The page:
A DEFENCE OF CHILD EVANGELISM (1)


INTRODUCTION
“Parents, beware! One of the greatest injustices we can commit against our child is to make him believe he is lost before he is, and saved when he is not.” 1

There are differing opinions about child evangelism; some view it as unethical, manipulative even abusive. Therefore, it is wise for children’s ministry workers (especially those involved in child evangelism) to have a theology of child evangelism … not just any organized system of beliefs but a biblical theology of child evangelism. The latter will help the children’s ministry worker build convictions about his ministry. Moreover, it will determine how he does ministry among children as well as provide him with a ready defense. We will begin this paper by looking at the Bible to determine what it has to say about children and their conversion.

CHILDREN IN THE OLD TESTAMENT

In Deut. 4:1-8, Moses urged the Israelites to obey God’s laws on the basis of promise of life and possession of the land (v.1). He also warned them of the consequences of disobedience – death as in the case of Baal-peor (v.3). God’s laws are able to grant wisdom and even the nations recognized it (v.6). These nations would praise Israel for her wisdom, attributing it to her privilege and blessings of having righteous laws and a God who is near and answers their prayers (vs.7-8). In Deut. 4:9-10, Moses reminded the people not to forget what they had seen … God’s miraculous works at Mt Horeb where the people and their children heard God giving the Ten Commandments (Exo. 19:10-11; 20:1-18).

Moses again reminded the people to obey God’s laws in Deut. 6:1-9 … laying before them the goal of fearing the LORD evidenced by a life of obedience to God and His Word. This goal was not only for the present generation then but also for their children and grandchildren (vs.1-2). The first priority of parents was their own obedience – God’s word was to be on their hearts (vs.5-6) – then they were to teach it to their children (v.7). They were to teach diligently, impressing God’s word upon their children using reminders (vs.7-9). These same principles are applicable to Christian parents today. Deut. 11:18-21 is essentially a repetition of Deut. 6:1-9 on the teaching ministry of parents with one difference - the (promise of) possession of the land is "as long as the heavens remain above the earth" (v.21), that is, forever.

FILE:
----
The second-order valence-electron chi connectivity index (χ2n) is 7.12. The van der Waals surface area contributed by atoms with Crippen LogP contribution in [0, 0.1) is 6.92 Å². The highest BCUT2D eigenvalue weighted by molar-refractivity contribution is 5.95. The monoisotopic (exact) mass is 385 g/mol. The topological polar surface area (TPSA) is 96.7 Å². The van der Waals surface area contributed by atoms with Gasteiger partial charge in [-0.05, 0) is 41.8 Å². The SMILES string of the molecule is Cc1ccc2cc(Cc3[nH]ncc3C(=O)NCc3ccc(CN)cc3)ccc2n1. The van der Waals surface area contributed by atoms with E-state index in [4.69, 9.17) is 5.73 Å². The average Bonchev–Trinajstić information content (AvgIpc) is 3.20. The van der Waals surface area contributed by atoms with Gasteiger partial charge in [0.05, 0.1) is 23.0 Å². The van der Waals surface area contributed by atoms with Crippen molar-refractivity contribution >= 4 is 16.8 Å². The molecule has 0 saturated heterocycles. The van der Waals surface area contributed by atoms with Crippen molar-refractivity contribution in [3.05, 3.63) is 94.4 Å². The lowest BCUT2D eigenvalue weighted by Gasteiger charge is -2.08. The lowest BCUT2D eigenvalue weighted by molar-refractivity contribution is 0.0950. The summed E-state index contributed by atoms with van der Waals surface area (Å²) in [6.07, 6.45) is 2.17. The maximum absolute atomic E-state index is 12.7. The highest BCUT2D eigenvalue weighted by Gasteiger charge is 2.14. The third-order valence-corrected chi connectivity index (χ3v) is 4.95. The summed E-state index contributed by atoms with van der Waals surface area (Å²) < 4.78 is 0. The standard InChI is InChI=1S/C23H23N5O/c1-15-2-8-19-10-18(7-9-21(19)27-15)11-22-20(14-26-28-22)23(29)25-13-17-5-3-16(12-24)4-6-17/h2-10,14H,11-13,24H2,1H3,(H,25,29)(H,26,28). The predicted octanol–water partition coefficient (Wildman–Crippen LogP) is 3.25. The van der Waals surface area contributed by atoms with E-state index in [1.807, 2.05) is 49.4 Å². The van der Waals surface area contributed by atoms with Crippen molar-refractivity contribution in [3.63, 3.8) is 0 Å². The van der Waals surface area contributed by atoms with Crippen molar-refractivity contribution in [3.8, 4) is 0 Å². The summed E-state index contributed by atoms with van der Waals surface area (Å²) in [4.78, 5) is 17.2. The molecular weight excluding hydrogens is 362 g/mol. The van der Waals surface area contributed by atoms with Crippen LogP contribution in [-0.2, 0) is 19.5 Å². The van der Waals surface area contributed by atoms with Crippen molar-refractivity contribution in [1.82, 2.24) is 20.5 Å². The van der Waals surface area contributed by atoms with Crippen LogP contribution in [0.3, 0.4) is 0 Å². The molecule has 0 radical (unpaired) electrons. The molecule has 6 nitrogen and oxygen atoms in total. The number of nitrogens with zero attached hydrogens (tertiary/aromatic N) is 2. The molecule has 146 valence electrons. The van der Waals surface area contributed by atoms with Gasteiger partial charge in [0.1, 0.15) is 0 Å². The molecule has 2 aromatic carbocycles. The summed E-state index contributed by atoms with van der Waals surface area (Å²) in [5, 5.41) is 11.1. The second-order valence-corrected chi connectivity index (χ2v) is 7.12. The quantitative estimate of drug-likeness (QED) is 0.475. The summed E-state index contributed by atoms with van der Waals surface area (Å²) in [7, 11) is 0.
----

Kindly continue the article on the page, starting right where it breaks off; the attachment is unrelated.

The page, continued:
Deut. 31:9-13 was not addressed to parents but to the priests and elders. They were to read God’s laws publicly to all the people when they assembled every seven years for the Feast of Booths so that the people (even the very young children who did not know God’s laws; see v.13) would learn and fear the LORD. Then it was rare for an ordinary Israelite to possess a copy of the Scriptures so parents would teach their children through their experience and memory of God’s works and laws. Therefore, this public reading of the law every seven years was significant for children in that it helped them establish the source and authority of what they had learnt.

In Psa. 78:1-8, the psalmist reminded the Israelites to teach their children about God’s works so that they in turn would pass it on to their children – the goal was that they would put their confidence (i.e., trust) in God and keep His commandments. The negative example of the first generation of Israelites who came out of Egypt was set before them (v.8). As seen from all the Old Testament passages discussed above, one predominant theme is the transmission of truth (of God’s works and laws) from one generation to the next generation so that the latter might learn to fear and obey God.

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1 Phillip Cohen, “Is Child Evangelism a Form of Child Abuse?” http://www.anabaptists.org/writings/child-e.html (accessed September 10, 2011)


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Alan's Gleanings | Copyright © September 2011 by Alan S.L. Wong